Difference between revisions of "2019 AMC 12B Problems/Problem 12"
(→Solution 2) |
m (minor edit) |
||
(15 intermediate revisions by 6 users not shown) | |||
Line 1: | Line 1: | ||
− | ==Problem== | + | == Problem == |
+ | Right triangle <math>ACD</math> with right angle at <math>C</math> is constructed outwards on the hypotenuse <math>\overline{AC}</math> of isosceles right triangle <math>ABC</math> with leg length <math>1</math>, as shown, so that the two triangles have equal perimeters. What is <math>\sin(2\angle BAD)</math>? | ||
− | |||
<asy> | <asy> | ||
/* Geogebra to Asymptote conversion, documentation at artofproblemsolving.com/Wiki go to User:Azjps/geogebra */ | /* Geogebra to Asymptote conversion, documentation at artofproblemsolving.com/Wiki go to User:Azjps/geogebra */ | ||
Line 9: | Line 9: | ||
pen dotstyle = black; /* point style */ | pen dotstyle = black; /* point style */ | ||
real xmin = -4.001920114613276, xmax = 4.014313525192017, ymin = -2.552570341575814, ymax = 5.6249093771911145; /* image dimensions */ | real xmin = -4.001920114613276, xmax = 4.014313525192017, ymin = -2.552570341575814, ymax = 5.6249093771911145; /* image dimensions */ | ||
− | |||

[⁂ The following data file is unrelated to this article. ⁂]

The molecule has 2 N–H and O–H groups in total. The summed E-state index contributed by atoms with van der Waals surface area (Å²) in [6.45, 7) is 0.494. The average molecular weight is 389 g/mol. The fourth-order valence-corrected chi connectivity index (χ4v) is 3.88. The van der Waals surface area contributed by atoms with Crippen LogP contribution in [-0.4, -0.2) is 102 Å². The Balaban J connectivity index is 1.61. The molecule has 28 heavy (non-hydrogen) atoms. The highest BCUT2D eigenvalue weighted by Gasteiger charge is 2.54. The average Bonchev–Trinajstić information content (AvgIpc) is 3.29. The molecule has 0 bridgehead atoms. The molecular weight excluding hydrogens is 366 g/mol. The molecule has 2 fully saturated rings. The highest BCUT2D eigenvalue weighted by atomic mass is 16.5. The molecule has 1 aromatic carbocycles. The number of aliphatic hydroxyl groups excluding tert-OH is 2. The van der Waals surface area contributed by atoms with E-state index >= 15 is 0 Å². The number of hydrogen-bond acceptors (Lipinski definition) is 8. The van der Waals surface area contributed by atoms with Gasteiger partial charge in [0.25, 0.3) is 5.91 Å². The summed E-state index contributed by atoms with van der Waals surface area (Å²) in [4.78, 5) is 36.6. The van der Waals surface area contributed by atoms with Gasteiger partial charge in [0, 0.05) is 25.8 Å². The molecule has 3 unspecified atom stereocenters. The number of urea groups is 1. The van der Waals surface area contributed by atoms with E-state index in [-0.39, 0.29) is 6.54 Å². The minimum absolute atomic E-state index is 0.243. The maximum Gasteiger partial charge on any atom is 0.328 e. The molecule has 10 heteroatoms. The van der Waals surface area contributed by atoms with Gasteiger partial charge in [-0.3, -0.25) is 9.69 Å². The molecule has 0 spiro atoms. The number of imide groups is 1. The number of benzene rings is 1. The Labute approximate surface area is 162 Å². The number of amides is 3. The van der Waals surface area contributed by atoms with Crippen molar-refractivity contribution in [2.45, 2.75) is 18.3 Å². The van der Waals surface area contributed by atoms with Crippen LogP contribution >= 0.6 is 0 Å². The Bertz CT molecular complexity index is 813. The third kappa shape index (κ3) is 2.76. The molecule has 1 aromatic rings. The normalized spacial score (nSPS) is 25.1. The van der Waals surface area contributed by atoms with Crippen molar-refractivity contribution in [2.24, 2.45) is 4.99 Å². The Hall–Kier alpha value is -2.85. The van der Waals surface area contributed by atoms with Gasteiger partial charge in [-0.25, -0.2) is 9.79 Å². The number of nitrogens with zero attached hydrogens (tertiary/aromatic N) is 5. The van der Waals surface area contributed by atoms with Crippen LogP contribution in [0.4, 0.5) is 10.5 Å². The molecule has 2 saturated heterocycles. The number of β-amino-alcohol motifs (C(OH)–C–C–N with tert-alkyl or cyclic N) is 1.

draw((-1.6742337260757447,-1.)--(-1.6742337260757445,-0.6742337260757447)--(-2.,-0.6742337260757447)--(-2.,-1.)--cycle, linewidth(2.)); | draw((-1.6742337260757447,-1.)--(-1.6742337260757445,-0.6742337260757447)--(-2.,-0.6742337260757447)--(-2.,-1.)--cycle, linewidth(2.)); | ||
Line 36: | Line 35: | ||
<math>\textbf{(A) } \dfrac{1}{3} \qquad\textbf{(B) } \dfrac{\sqrt{2}}{2} \qquad\textbf{(C) } \dfrac{3}{4} \qquad\textbf{(D) } \dfrac{7}{9} \qquad\textbf{(E) } \dfrac{\sqrt{3}}{2}</math> | <math>\textbf{(A) } \dfrac{1}{3} \qquad\textbf{(B) } \dfrac{\sqrt{2}}{2} \qquad\textbf{(C) } \dfrac{3}{4} \qquad\textbf{(D) } \dfrac{7}{9} \qquad\textbf{(E) } \dfrac{\sqrt{3}}{2}</math> | ||
+ | == Solutions == | ||
+ | === Solution 1 === | ||
+ | Firstly, note by the Pythagorean Theorem in <math>\triangle ABC</math> that <math>AC = \sqrt{2}</math>. Now, the equal perimeter condition means that <math>BC + BA = 2 = CD + DA</math>, since side <math>AC</math> is common to both triangles and thus can be discounted. This relationship, in combination with the Pythagorean Theorem in <math>\triangle ACD</math>, gives <math>AC^2+CD^2=\left(\sqrt{2}\right)^2+\left(2-DA\right)^2=DA^2</math>. Hence <math>2 + 4 - 4DA + DA^2 = DA^2</math>, so <math>DA = \frac{3}{2}</math>, and thus <math>CD = \frac{1}{2}</math>. | ||
− | + | Next, since <math>\angle BAC = 45^{\circ}</math>, <math>\sin{\left(\angle BAC\right)} = \cos{\left(\angle BAC\right)} = \frac{1}{\sqrt{2}}</math>. Using the lengths found above, <math>\sin{\left(\angle CAD\right)} = \frac{\left(\frac{1}{2}\right)}{\left(\frac{3}{2}\right)} = \frac{1}{3}</math>, and <math>\cos{\left(\angle CAD\right)} = \frac{\sqrt{2}}{\left(\frac{3}{2}\right)} = \frac{2 \sqrt{2}}{3}</math>. | |